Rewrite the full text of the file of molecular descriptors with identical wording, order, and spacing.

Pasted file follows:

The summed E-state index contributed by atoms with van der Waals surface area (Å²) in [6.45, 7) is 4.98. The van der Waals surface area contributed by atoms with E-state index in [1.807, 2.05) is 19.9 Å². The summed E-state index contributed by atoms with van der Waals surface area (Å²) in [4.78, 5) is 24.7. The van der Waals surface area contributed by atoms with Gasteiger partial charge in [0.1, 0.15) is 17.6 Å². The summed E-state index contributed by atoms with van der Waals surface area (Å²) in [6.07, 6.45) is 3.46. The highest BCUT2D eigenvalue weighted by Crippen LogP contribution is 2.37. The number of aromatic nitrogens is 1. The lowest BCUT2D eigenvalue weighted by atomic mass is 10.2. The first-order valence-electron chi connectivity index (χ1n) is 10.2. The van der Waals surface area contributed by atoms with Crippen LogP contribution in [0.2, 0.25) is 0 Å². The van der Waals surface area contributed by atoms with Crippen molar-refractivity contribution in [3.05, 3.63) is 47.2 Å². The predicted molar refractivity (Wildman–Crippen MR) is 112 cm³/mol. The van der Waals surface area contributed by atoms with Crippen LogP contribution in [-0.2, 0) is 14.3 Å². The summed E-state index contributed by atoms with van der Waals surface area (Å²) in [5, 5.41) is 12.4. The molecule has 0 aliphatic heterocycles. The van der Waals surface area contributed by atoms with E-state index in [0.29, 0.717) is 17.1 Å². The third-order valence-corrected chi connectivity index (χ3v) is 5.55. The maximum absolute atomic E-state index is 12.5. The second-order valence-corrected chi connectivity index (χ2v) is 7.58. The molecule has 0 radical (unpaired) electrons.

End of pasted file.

The summed E-state index contributed by atoms with van der Waals surface area (Å²) in [6.45, 7) is 4.98. The van der Waals surface area contributed by atoms with E-state index in [1.807, 2.05) is 19.9 Å². The summed E-state index contributed by atoms with van der Waals surface area (Å²) in [4.78, 5) is 24.7. The van der Waals surface area contributed by atoms with Gasteiger partial charge in [0.1, 0.15) is 17.6 Å². The summed E-state index contributed by atoms with van der Waals surface area (Å²) in [6.07, 6.45) is 3.46. The highest BCUT2D eigenvalue weighted by Crippen LogP contribution is 2.37. The number of aromatic nitrogens is 1. The lowest BCUT2D eigenvalue weighted by atomic mass is 10.2. The first-order valence-electron chi connectivity index (χ1n) is 10.2. The van der Waals surface area contributed by atoms with Crippen LogP contribution in [0.2, 0.25) is 0 Å². The van der Waals surface area contributed by atoms with Crippen molar-refractivity contribution in [3.05, 3.63) is 47.2 Å². The predicted molar refractivity (Wildman–Crippen MR) is 112 cm³/mol. The van der Waals surface area contributed by atoms with Crippen LogP contribution in [-0.2, 0) is 14.3 Å². The summed E-state index contributed by atoms with van der Waals surface area (Å²) in [5, 5.41) is 12.4. The molecule has 0 aliphatic heterocycles. The van der Waals surface area contributed by atoms with E-state index in [0.29, 0.717) is 17.1 Å². The third-order valence-corrected chi connectivity index (χ3v) is 5.55. The maximum absolute atomic E-state index is 12.5. The second-order valence-corrected chi connectivity index (χ2v) is 7.58. The molecule has 0 radical (unpaired) electrons.